We only inevitably incomplete press reports to go on. Yes, it does appear that his former wife was unfaithful and misled him for many years about he paternity of the two children. That is hardly commendable, in fact it is appalling, but Mr Rodwell still chose to push ahead with paternity tests in
the face of “rumours”, despite the relationship he had formed with the children over those many years. What is the point of opening the proverbial Pandora’s Box in such a situation? We do not know what the children themselves thought of this decision.

I do not subscribe to the rather Darwinian views expressed by some readers on the Telegraph that Mr Rodwell was “selected from the gene pool”. It is real relationships in the here-and-now that matter to children. Biology comes a distant second.

There will inevitably be those who will also roundly condemn the mother along with the Judge who found her deceit proven. And her part in this family tragedy should not be overlooked. Sperm donation is legal provided the consent of the husband is first obtained. For whatever reason she however chose to have her affairs behind his back. She has been well and truly named and shamed and he has had his day in court.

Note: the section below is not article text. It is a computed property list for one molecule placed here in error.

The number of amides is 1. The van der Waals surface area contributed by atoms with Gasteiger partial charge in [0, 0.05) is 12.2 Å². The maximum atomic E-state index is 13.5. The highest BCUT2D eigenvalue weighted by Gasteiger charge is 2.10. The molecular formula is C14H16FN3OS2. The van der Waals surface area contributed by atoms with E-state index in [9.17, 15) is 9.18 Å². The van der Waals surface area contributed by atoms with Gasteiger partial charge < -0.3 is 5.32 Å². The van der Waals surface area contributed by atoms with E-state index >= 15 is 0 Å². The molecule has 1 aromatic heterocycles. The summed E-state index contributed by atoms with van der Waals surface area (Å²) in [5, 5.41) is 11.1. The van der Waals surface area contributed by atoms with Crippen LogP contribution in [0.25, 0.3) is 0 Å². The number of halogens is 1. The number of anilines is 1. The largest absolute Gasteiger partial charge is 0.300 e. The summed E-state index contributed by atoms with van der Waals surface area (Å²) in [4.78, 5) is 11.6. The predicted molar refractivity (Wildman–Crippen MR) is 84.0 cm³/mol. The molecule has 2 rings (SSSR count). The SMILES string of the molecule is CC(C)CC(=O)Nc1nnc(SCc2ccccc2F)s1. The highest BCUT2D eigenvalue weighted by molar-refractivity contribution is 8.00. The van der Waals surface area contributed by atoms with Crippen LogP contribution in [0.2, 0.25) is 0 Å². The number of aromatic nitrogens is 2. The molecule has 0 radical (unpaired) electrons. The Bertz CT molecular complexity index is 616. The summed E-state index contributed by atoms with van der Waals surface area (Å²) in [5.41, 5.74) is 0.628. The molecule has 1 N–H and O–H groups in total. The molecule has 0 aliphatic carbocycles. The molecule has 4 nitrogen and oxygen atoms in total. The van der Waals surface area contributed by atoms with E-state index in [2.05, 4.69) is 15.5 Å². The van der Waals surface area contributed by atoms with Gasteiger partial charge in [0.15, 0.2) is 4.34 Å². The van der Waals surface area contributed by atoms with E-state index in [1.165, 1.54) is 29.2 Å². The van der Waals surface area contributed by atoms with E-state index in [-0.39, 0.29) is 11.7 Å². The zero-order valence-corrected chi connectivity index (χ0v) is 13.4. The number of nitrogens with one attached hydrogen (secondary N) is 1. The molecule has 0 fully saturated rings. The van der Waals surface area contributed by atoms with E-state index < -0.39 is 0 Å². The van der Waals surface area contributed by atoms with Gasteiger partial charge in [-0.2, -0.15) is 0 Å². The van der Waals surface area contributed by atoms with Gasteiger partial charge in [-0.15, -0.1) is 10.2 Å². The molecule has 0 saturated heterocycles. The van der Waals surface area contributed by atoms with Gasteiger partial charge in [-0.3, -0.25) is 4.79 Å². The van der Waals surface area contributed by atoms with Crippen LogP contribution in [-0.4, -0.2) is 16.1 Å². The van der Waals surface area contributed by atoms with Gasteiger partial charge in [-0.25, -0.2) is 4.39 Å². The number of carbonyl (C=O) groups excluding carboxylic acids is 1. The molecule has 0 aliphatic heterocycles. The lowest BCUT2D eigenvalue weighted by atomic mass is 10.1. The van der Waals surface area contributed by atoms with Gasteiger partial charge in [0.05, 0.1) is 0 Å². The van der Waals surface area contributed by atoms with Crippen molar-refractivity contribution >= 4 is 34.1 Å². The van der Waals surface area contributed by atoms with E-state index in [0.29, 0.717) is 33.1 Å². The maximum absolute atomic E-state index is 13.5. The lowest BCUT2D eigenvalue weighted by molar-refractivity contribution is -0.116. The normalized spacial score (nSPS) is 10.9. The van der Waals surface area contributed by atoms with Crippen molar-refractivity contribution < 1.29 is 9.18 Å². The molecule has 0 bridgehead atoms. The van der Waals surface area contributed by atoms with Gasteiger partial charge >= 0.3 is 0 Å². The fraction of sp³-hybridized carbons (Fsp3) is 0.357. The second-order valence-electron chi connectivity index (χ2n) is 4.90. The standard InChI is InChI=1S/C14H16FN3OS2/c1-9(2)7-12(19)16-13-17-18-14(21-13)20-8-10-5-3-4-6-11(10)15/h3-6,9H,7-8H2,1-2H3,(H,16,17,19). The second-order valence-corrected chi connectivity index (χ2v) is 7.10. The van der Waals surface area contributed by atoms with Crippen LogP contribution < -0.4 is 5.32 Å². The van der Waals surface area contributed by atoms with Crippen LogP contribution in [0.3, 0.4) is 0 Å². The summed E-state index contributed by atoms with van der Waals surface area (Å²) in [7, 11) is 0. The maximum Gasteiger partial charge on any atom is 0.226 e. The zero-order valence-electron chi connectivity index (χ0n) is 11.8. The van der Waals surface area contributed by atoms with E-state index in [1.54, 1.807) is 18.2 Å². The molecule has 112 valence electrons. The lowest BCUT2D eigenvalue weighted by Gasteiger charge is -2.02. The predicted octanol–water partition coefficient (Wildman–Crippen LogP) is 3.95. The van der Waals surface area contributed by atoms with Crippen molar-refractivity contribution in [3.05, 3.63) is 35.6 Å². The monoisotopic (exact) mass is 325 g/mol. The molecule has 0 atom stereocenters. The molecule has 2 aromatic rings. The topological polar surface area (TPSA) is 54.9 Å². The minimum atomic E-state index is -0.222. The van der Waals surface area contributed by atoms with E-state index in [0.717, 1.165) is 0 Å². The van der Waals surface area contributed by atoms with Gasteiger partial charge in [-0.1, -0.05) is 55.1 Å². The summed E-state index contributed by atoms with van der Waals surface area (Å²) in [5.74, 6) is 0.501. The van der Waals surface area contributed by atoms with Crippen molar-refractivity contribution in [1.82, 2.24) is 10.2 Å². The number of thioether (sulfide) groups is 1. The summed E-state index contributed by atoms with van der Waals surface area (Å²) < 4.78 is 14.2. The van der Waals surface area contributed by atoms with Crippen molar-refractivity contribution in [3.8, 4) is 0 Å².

But was it all worth it in the end?

The blog team at Stowe is a group of writers based across our family law offices who share their advice on the wellbeing and emotional aspects of divorce or separation from personal experience. As well as pieces from our family law solicitors, guest contributors also regularly contribute to share their knowledge.

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  1. JamesB says: